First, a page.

Update: Dr. Spagnoli admits the following: “It seems I glossed over a crucial distinction: getting yourself banned and losing subsidies. The latter isn’t a rights violations and that is what happened. The former would have been but that’s not what happened.” I agree with him here.

Minimum wage, again Wednesday, Jun 23 2010 

A little less than a year ago, I wrote a rather long post about the minimum wage. I explained the “textbook model” of the minimum wage, which many students just beginning to learn economics are taught. The basic neoclassical model tells us that a minimum wage set above the equilibrium wage in a market creates a surplus of labor or, in other words, unemployment. I disputed some of the assumptions on which such an argument rests, for example, elastic demand for labor, the “one-sector” model, perfectly competitive markets, equal bargaining power, etc. I also looked at empirical evidence that suggests that the minimum wage may in fact be beneficial for employment or, in the very least, may only have a modest employment effect (primarily for teenagers). Finally, I looked at some ideological or pragmatic reasons why people support the minimum wage and why it is more favorable than other redistribution policies (e.g. welfare). Rather quickly, this post became the most looked at article on this blog, and remained that way for quite some time. Today, it remains the second most-read post I’ve written.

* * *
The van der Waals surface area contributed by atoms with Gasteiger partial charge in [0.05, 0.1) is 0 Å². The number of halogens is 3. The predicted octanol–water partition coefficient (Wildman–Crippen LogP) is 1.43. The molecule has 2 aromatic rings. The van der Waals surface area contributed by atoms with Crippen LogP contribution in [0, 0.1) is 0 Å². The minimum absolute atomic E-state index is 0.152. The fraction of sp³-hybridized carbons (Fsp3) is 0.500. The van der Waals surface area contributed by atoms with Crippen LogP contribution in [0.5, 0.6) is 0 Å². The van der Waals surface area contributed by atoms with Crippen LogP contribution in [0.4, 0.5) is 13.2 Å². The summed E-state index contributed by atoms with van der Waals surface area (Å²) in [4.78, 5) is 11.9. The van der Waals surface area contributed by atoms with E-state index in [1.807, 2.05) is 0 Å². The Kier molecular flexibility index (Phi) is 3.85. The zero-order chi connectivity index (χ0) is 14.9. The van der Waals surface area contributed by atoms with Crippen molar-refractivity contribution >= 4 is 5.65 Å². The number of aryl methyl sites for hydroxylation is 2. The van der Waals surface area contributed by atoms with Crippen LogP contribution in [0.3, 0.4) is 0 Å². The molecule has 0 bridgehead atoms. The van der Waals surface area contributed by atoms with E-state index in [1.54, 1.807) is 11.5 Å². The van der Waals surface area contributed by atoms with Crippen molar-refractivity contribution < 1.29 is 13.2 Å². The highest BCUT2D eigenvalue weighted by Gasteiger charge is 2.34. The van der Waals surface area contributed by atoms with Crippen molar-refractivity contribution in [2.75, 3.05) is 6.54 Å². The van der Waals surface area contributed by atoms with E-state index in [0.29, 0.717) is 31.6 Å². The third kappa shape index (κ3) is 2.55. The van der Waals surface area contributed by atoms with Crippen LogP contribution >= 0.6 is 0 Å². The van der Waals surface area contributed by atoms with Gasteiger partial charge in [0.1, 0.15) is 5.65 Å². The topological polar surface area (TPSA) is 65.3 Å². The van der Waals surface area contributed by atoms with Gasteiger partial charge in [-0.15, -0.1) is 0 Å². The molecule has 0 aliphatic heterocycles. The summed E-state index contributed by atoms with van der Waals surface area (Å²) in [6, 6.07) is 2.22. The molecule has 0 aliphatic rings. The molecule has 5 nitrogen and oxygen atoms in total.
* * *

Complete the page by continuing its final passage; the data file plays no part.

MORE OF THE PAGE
Last month, King Banaian, a professor and chairman of the economics department of SCSU, wrote about about a study that concluded people who accept “enlightened economics” are more conservative than they are liberal. These “economically enlightened” folk were required to believe, for example, that a minimum wage necessarily decreases employment. I disputed this type “enlightened thinking.” Dr. Banaian has again made another post about the minimum wage, this time explaining why a minimum wage is bad policy (it prevents people from coming to “mutually agreed” wages below the minimum wage) and how there is a “consensus” among economists about this issue.